“Malacañang called Aquino, ‘unpatriotic.’
“Against whom? Aquino asked. President Marcos is not the Filipino nation. Or is he? …” Locsin goes on to go into the details on the claim on Sabah and the claim by Ferdinand Marcos that he had a power of attorney from the heirs of the Sultan of Sulu –a complicated question, but which, in the end, boils down to a question pregnant with foreboding:
“Either President Marcos does not envision anyone ever succeeding him as President or it is legal for a private individual to deal with himself as the highest official of the government.”
And so it came to pass. Locsin could see it coming. When the knock came on September 23 he was ready; he went into capitivity willingly. A country unwilling to resist tyranny might as well have examples of those willing to suffer imprisonment for principles upheld. Released, he kept silent –he would not dignify the dictatorship with his journalism. He took up his pen and wrote poetry, his true love; he wrote short stories, he brooded in his library and advised his friend Ninoy that a nation of cowards deserved what it was getting.
But when Ninoy died –the time had come for Locsin’s last crusade. In a sense, it was his Indian Summer, the last hoorah of a mind rejuvenated; he would praise Ninoy and exalt his widow; he would nod at the way a nation redeemed itself –only to keep pounding away at his typewriter as his country degenerated into the same sort of scrambling he had so trenchantly written about as a young man.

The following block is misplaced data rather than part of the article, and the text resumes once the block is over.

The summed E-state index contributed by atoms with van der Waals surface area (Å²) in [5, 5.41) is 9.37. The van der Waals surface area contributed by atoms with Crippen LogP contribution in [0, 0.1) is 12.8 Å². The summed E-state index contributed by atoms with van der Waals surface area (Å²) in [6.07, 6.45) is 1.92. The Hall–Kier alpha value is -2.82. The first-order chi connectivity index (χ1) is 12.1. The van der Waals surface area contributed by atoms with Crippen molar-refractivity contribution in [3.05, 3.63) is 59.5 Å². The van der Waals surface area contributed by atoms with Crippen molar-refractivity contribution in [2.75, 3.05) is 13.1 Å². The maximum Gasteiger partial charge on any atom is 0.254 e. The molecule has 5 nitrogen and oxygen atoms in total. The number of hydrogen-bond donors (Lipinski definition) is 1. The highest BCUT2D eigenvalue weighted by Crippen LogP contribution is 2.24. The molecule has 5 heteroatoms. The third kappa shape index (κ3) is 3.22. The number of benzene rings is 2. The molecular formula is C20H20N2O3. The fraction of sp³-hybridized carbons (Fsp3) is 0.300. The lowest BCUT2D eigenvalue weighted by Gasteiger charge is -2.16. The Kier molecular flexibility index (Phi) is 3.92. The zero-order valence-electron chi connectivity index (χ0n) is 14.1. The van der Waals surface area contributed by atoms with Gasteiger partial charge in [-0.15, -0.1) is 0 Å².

The mind of Teodoro M. Locsin, Sr. is best understood as the mind of a romantic; and like any lover of romance, he had his paramour –his country. He had the heart of a minstrel poet yet set it aside in order to be the guardian of the country he loved, betray her though she might, dissapoint her as often she may have done; still –to the end, the would be the man of the days of Liberation who would jump on anyone should they try to take advantage of the country he loved.
There is no other way to make sense of a man who seemed to be so violent in his prose and so forbiddingly distant when it came to his public persona, and yet who was the doting father and loving husband who would sing and drink his scotch and later, wine. The man who, in the twilight of his life said so little, even as he decided to write no more, is the man we see all over. The man who loved, and loved true; and yet refused all recognition for his long arduous hours of guardianship.
Note: this essay was commissioned for The Philippine Century: 1900-2000, published by the Philippines Free Press
Memories of a martial law minor
By Charlson Ong
I was twelve when Martial Law was declared. Too young for activism but old enough to have followed Ronnie Nathanieslz’ live updates on demonstrations in Plaza Miranda over radio; to have read Pete Lacaba’s scintillating reportage on the ‘Battle of Mendiola;’ to have been fascinated by my elder brother’s accounts of teach-ins at the Ateneo and the U.P.; to be intrigued by the presence of firearms and Maoist literature at our neighbor’s bodega; and be captivated by Ninoy’s eloquent put downs of Marcos on TV.